Horse Isle 3: Big Book of Breeds
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Big Book of Breeds
Our Massive Real World Equine Reference!

[ INDEX ] Equine Type: Horse Breed: Flemish   [ PREV ] [ NEXT ]
Flemish Flaxen Red Chestnut Coat (left view)
Flaxen Red Chestnut Coat (left view)
Flemish Flaxen Red Chestnut Coat (normal view)
Flaxen Red Chestnut Coat (normal view)

Flemish Flaxen Chestnut Coat (front view)
Flaxen Chestnut Coat (front view)
Flemish Flaxen Chestnut Coat (right view)
Flaxen Chestnut Coat (right view)

The Flemish (also known as 'Vlaam Paard') is a rare Belgian heavy draft breed, which is mostly known for its role as a cavalry horse in the Middle Ages.

Do not confuse the Flemish with...
Flemish horses are sometimes confused with the American Belgian due to their almost identical appearance, but the two are separate breeds with different histories.

Flemish horses ('Vlaam Paard') are also often confused with Vlaamperd horses due to the similar name, but then again, the two are completely different breeds, the first being a Belgian one while the second originated in South Africa.

A legendary Medieval cavalry horse:
The Flemish horse was created during the Middle Ages, and while the exact year in which it was created is unknown, we do know that by the 11th century Flemish horses already roamed in Belgium. These horses became famous for their strength and endurance, two traits which made them among the best cavalry horses at the time.

During the 12th and 13th centuries, Flemish horses were exported to other European countries, where they influenced the local horses, and left their mark over many heavy breeds.

From a cavalry horse to farm horse:
During the 14th century, armies in Europe started to use light and agile horses for their cavalries, instead of heavy draft horses. Therefore, the use of Flemish horses for cavalry purposes declined.

In parallel, thanks to their strength, the use of Flemish horses for farm work increased, and by the 15th century almost all Flemish horses worked in farms. Over the next centuries, several strains of Flemish horses were developed, each adapted to work in different terrains and on different types of soil.

Going extinct in Europe:
The 19th century was a turning point for the Flemish horse. First, many Flemish horses were exported to the USA, which meant that Flemish horses were to be found there as well. Secondly, more and more Flemish horses were crossed with another Belgian heavy draft breed: the Brabant.

In 1886, the studbook of the Flemish breed was united with the studbook for Brabant horses, which meant that Flemish horses were no longer kept purebred. Eventually, in the first half of the 20th century, the Flemish breed was fully absorbed into the Brabant breed. This meant that the Flemish, an old, if not the oldest, Belgian breed went extinct in Europe.

Re-discovered on Amish farms:
As mentioned above, Flemish horses were exported to the USA during the 19th century. Some of these horses ended up in Amish communities, who bred them and maintained the Flemish breed well into the 20th century.

In 1992, several horse breeders, led by Roget Talpe, discovered the Flemish horses owned by the Amish. In 1993, they imported a chestnut Flemish stallion called Northfork Duke to Belgium, and started to recreate the Flemish breed using local draft mares.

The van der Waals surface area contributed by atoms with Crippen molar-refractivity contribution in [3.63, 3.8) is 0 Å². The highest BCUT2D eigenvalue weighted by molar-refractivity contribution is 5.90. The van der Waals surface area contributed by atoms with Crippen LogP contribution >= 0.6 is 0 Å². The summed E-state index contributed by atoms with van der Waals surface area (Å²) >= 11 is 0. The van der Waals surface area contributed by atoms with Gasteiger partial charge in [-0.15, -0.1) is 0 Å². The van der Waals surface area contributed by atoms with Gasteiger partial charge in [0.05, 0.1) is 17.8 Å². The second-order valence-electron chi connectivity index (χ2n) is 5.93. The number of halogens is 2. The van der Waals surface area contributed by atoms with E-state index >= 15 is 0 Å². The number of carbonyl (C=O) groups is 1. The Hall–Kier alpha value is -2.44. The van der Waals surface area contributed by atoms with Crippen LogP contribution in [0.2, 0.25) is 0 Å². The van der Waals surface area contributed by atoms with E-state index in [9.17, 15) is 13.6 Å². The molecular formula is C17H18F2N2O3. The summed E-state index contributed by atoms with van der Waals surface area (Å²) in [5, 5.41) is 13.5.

The Flemish today:
In 2005, the Flemish was officially recognized as a breed, and ever since then it was bred in low numbers.

Today, the Flemish is a rare breed, but the breeding efforts are active, with Flemish horses being imported from the USA at times to introduce new blood into this breed. The Flemish is mostly used for driving although it can also be ridden.

The Flemish vs. the Belgian draft:
The appearance of Flemish horses can be almost identical to the appearance of American Belgians: their conformation is extremely similar, they both have only little feathering, and they even come in the same flaxen chestnut color.

That said, the two are different breeds which come from different breeding programs and should be treated as such.

Flemish horses are leaner and taller compared to most other heavy draft breeds, reaching as tall as 17.3hh. While their neck is thick and muscular, and their body is muscular and wide, their legs are longer than the legs of more other draft breeds.

The mane and tail can be straight or wavy and be anywhere from short to long in length, and the legs have light-to-medium feathering.

Performance metrics:
The following are the: range, average, (SD), and MOE of performance metrics of ordered Flemish Horses in Horse Isle (not bred ones). In rare cases, horses might have metrics outside of the range. Breeders can produce horses that are beyond this range.

Speed: 13.8-15.5, 14.5 (0.4), 0.07.
Sprint: 28-43, 36 (3), 0.58.

Accel: 0.68-0.91, 0.79 (0.04), 0.01.
Decel: 0.97-1.13, 1.05 (0.04), 0.01.

Jump: 4.75-5.10, 4.92 (0.08), 0.01.
Pull: 3.71-4.44, 4.05 (0.16), 0.03.

Turning: 42.24-54.20, 48.26 (2.93), 0.57.
Reverse: 2.0-2.5, 2.3 (0.1), 0.02.

Stamina: 50.83-56.11, 53.64 (1.11), 0.22.
Reaction: 0.79-0.87, 0.84 (0.02), 0.00.

Coats & Height:
Coat: always flaxen chestnut in color and usually has white markings on the face and legs, either regular white markings or sabino ones.

Additionals: mealy, white-spotted sabino (restricted to face and legs).
* no brindle.

Height: 16.1hh* to 17.3hh.
* The minimal height accepted for this breed is 17.1hh for stallions and 16.3hh for mares and geldings, but some Flemish horses are shorter and stand only 16.1hh.
Flemish Flaxen Liver Chestnut Coat
Flaxen Liver Chestnut Coat
Flemish Flaxen Red Chestnut Coat
Flaxen Red Chestnut Coat
Flemish Flaxen Chestnut Coat
Flaxen Chestnut Coat
Flemish Flaxen Bright Chestnut Sabino Coat
Flaxen Bright Chestnut Sabino Coat

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